My Zitar has made Indian music global: Niladri Kumari
Musician Niladri Kumar admits that many people from the fraternity didn’t agree with his decision to modify the sitar which he called Zitar; also talks about his upcoming Bollywood projects.music Updated: Oct 29, 2015 18:41 IST
Besides being legendary sitarist Pt Kartick Kumar’s son, Niladri Kumar has also made his own name in the world of Indian classical music. Famous for giving the sitar a fusion twist, Niladri is the creator of a musical instrument called the zitar (electric sitar).
Ahead of his concert in Mumbai (Oct 30) that is part of a campaign called Stay Uprooted, which celebrates the International Year of the Girl Child, Niladri talks about his father, how he was criticised for modifying the sitar, turning Bollywood music composer, and more.
What have been your greatest learnings from your father?
He introduced me to the difficulties that cross a musician’s path, and also ensured that I didn’t get things easily. He would create difficulties, and make sure that there was always something new to achieve.
Watch Niladri Kumar’s Zitar recital here:
When you started out, was it pressurising to have a renowned musician for a father?
It was a big advantage, because I didn’t have to go anywhere to learn music. I got everything at home. When I was a teenager, I started playing with my father at concerts, and no one would say anything as I was his son. Had I been someone else, things would have been difficult. Those platforms made me who I am today.
Tell us about the criticism you faced for modifying the sitar.
I was only criticised. People used to say, “he is spoiling the tradition of the sitar”. While they enjoy my concerts, many from the music fraternity criticise me even today. But, everyone has their own opinion. I am not averse to criticism if it is constructive. I think the zitar has made Indian music international. My zitar is an English translation of Indian music.
You have done a considerable amount of work in Bollywood. But, of late, you haven’t been part of too many film projects. Why is that?
I grew up in Bollywood. I was a teenager when I started playing for films. I have become selective now. Many of my works haven’t come out as yet. My last work was featured in Baahubali.
You have also worked with John McLaughlin (English guitarist). He will visit India soon. Do you plan to take him around?
I’ll take him around? I just hope he takes me around. He has been one of the greatest ambassadors of Indian music in the world. When I was given an opportunity to perform with him, it was unbelievable. I am quite excited about his visit.
You worked closely with Pt Ravi Shankar.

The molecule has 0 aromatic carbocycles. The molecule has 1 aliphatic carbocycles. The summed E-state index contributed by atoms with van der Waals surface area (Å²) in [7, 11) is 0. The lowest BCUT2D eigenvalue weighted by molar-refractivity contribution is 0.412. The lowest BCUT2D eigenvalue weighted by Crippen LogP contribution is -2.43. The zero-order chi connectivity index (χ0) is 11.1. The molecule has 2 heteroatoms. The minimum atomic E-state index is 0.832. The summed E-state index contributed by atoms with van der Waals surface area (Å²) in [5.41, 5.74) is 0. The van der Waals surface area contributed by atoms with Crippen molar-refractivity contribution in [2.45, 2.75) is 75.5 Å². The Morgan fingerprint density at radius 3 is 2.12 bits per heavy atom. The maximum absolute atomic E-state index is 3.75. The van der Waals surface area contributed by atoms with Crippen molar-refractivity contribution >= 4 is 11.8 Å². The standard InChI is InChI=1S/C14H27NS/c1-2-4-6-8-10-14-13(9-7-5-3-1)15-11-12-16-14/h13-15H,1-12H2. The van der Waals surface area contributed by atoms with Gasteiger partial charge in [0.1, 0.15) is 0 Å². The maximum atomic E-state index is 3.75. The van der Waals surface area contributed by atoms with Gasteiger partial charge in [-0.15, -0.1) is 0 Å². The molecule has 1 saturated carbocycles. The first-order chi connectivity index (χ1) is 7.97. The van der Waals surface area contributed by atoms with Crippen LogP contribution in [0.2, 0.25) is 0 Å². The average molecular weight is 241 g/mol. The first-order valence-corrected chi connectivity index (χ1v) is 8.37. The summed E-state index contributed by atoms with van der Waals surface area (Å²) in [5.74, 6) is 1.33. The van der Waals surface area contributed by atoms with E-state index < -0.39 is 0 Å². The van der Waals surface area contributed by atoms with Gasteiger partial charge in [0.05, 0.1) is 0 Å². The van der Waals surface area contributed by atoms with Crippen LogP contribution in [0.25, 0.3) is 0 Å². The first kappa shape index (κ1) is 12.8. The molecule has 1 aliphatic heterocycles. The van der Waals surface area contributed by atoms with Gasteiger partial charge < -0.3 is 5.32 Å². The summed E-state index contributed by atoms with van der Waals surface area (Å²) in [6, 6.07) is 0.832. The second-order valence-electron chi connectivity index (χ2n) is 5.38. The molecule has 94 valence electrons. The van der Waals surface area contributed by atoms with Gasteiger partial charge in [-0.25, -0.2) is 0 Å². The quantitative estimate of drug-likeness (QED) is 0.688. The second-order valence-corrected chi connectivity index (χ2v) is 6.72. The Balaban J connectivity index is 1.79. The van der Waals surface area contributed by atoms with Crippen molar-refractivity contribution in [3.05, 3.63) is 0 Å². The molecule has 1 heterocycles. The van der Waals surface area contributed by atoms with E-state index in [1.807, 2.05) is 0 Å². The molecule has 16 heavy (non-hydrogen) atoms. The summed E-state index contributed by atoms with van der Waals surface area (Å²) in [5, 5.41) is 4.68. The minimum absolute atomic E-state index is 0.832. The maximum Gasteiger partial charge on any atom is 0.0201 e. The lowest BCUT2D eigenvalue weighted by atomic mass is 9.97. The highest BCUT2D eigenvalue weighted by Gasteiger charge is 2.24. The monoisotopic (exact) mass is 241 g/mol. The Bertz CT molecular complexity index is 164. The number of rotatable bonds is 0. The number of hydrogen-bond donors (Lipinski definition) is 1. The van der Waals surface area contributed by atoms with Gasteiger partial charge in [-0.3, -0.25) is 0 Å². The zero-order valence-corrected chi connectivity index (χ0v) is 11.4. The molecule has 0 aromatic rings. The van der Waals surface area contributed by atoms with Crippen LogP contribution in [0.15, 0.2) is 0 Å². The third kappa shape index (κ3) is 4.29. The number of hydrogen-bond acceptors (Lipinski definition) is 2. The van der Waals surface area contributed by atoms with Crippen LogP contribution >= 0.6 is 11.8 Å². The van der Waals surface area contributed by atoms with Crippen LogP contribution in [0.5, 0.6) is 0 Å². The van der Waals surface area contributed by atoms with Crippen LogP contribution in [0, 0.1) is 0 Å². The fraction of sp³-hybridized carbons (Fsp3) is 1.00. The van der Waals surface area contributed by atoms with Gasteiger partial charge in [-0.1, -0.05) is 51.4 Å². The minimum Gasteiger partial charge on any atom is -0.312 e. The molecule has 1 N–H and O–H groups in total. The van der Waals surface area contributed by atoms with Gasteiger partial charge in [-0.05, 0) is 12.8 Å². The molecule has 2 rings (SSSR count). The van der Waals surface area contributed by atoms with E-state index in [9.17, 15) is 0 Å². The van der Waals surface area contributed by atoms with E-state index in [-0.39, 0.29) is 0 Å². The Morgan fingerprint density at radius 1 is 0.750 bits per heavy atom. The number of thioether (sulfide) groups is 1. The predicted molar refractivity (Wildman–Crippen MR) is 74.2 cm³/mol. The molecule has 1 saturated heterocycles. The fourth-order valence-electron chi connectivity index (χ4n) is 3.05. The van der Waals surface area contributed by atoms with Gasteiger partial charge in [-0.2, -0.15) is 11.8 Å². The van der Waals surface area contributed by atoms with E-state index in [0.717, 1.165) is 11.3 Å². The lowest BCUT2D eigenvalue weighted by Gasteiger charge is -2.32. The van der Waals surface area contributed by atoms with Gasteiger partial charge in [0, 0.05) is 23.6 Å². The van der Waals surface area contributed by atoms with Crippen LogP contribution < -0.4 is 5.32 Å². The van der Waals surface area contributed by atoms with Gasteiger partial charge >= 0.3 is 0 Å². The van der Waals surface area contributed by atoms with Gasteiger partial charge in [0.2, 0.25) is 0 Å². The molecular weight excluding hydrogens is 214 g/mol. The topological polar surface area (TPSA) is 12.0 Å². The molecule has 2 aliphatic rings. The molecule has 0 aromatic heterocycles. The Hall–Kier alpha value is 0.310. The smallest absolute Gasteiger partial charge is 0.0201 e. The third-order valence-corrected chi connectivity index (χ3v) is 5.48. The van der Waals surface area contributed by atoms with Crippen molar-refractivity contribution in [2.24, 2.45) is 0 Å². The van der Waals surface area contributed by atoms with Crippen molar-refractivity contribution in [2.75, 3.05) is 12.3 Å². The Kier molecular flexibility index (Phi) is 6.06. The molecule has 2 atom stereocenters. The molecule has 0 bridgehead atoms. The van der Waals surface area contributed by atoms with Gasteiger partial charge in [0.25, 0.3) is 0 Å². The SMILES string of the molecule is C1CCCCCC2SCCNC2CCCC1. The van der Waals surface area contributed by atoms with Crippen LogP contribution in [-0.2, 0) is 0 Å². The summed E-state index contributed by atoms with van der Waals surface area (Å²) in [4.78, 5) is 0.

My association with Panditji was because of my father, who was his senior-most disciple. The kind of bond they shared made me understand the value of the mantra, Gurur Brahma Gurur Vishnu Gurudevo Maheshwara (The guru is Brahma, the guru is Vishnu, the guru is Shiva). I used to have very personal conversations with Panditji. Every interaction that I had with him was like a lesson for me.
You created the Zitar. How did the name come up?
It was almost at the drop of a hat. When the instrument was discovered, I knew it could not get smaller, louder or zanier than this. Z, for me, signifies edginess, and it is also an inverted S. So, that’s how the name came up.
Do you feel the sitar still has scope in Hindi film music?
The scope of an instrument is never decided by the music; it’s decided by the musician. If you call a musician and give him or her a track, he or she will know what to do with it; one will find a way to use the instrument in the track. Songs today don’t feature the sitar as much because the sensibilities of the musicians have changed. Very often, time and funds are also big issues.
Would you like to compose music for films?
Yes, of course. There is something in the pipeline, but I cannot reveal much about it right now. The project should be out by early next year.
Tell us about your upcoming concert on October 30.
We didn’t want this to be just another concert. We wanted to make it more memorable. We wanted to give a platform to young musicians, who don’t have enough resources to hone and showcase their talent. So, we have been training a bunch of girls - from six years to 16 years of age - from an orphanage in Vasai. They will be the highlight of the show. It won’t bother me if they go on stage and forget their lines. Our purpose is to give them that one experience of being on stage with musicians, and performing in front of a huge audience. Also, we didn’t want to limit this initiative to just one concert. So, in order to conduct many more such concerts, I will auction my 100-year-old sitar to raise funds.
Was that a difficult call to take?
I didn’t know what to do. It’s so close to me. So, I called up my dad for advice. He said, “Give it, as you will probably realise its worth if you give it to someone. It’s just lying around, and you don’t play it anymore.” I realised how true that was. So, that’s when I decided to use my sitar to support this initiative.